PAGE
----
• The U.S. government lost $115 million in 2004

    • $500 million more was lost in ecological costs (to watersheds, streams, wildlife, endangered species)

  • When Congress and the BLM try to raise fees, western congressmen threaten to cut the BLM budget


Solutions to overgrazing

Solutions to overgrazing

  • Better management could restore rangelands

    • Benefiting wildlife and cattle production

  • Conservation Stewardship Program (NRCS)

    • Provides information and support to land-owning ranchers to burn woody plants, reseed land, rotate cattle

  • The government could buy up some of the 26,000 permits

    • Retire rangelands

    • Generously pay ranchers for their permits

    • Use the land for wildlife, recreation, watershed protection


2 deforestation

2. Deforestation

  • Porous, humus-rich forest soil efficiently holds and recycles nutrients

    • Also absorbs and holds water

  • Converting a forested hillside to grassland doubles the amount of runoff and increases nutrient leaching

  • When forests are cut and soils are left exposed

    • Topsoil becomes saturated with water and slides off the slope

    • Subsoil continues to erode


Forests are cut at alarming rates

Forests are cut at alarming rates

  • 13 million hectares (32 million acres) are cut per year

    • Mostly in developing countries

  • Cutting tropical rain forests causes acute problems

    • Heavy rains have leached soils of minerals

    • Parent material is already maximally weathered

    • So tropical soils (oxisols) lack nutrients

  • Clearing rain forests washes away the thin layer of humus

    • Leaving only the nutrient-poor subsoil

    • Very poor for agriculture


Animal agriculture livestock and poultry

Animal agriculture: Livestock and poultry

  • Consumption of meat has risen faster than population over the past several decades.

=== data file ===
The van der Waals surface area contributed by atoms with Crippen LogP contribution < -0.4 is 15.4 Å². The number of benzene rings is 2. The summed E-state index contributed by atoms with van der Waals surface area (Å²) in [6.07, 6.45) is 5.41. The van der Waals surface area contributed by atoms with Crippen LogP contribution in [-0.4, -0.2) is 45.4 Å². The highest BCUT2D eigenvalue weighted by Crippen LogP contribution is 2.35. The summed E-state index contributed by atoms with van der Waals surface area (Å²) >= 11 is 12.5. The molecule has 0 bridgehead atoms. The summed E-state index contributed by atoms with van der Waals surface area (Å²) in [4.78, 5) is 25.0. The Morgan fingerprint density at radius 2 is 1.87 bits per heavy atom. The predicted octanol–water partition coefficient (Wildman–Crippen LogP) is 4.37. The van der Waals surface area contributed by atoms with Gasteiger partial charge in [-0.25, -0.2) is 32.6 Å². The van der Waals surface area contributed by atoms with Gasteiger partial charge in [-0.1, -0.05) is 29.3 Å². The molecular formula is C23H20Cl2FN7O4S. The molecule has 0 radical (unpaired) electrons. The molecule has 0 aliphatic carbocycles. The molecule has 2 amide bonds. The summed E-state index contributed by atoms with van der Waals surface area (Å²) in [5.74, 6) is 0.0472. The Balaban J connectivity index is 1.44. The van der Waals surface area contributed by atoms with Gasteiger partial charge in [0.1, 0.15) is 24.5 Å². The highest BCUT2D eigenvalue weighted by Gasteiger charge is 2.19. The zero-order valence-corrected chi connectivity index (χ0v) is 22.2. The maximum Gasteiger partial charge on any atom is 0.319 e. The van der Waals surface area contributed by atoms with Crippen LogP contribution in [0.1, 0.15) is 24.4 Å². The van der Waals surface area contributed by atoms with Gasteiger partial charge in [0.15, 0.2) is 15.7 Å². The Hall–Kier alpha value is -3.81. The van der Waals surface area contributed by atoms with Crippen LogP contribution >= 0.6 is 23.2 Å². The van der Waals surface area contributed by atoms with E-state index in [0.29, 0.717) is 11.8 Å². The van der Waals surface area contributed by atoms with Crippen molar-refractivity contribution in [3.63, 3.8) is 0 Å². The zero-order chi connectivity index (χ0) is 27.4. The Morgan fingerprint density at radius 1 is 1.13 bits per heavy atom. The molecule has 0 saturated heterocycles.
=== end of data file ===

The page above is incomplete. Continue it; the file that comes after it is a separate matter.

Figure 9.15


3 feedlot agriculture

3. Feedlot agriculture

  • Increased meat consumption has led to animals being raised in feedlots (factory farms), huge pens that deliver energy-rich food to animals housed at extremely high densities.

Figure 9.16


Feedlot agriculture environmental impacts

Feedlot agriculture: Environmental impacts

  • Immense amount of waste produced, polluting air and water nearby

  • Intense usage of chemicals (antibiotics, steroids, hormones), some of which persist in environment

  • However, if all these animals were grazing on rangeland, how much more natural land would be converted for agriculture?


Food choices energy choices

Food choices = energy choices

  • Energy is lost at each trophic level.

  • When we eat meat from a cow fed on grain, most of the grain’s energy has already been spent on the cow’s metabolism.

  • Eating meat is therefore very energy inefficient.


Grain feed input for animal output

Grain feed input for animal output

  • Some animal food products can be produced with less input of grain feed than others.

Figure 9.17


Land and water input for animal output

Land and water input for animal output

  • Some animal food products can be produced with less input of land and water than others.

Figure 9.18


4 aquaculture

4. Aquaculture

  • The raising of aquatic organisms for food in controlled environments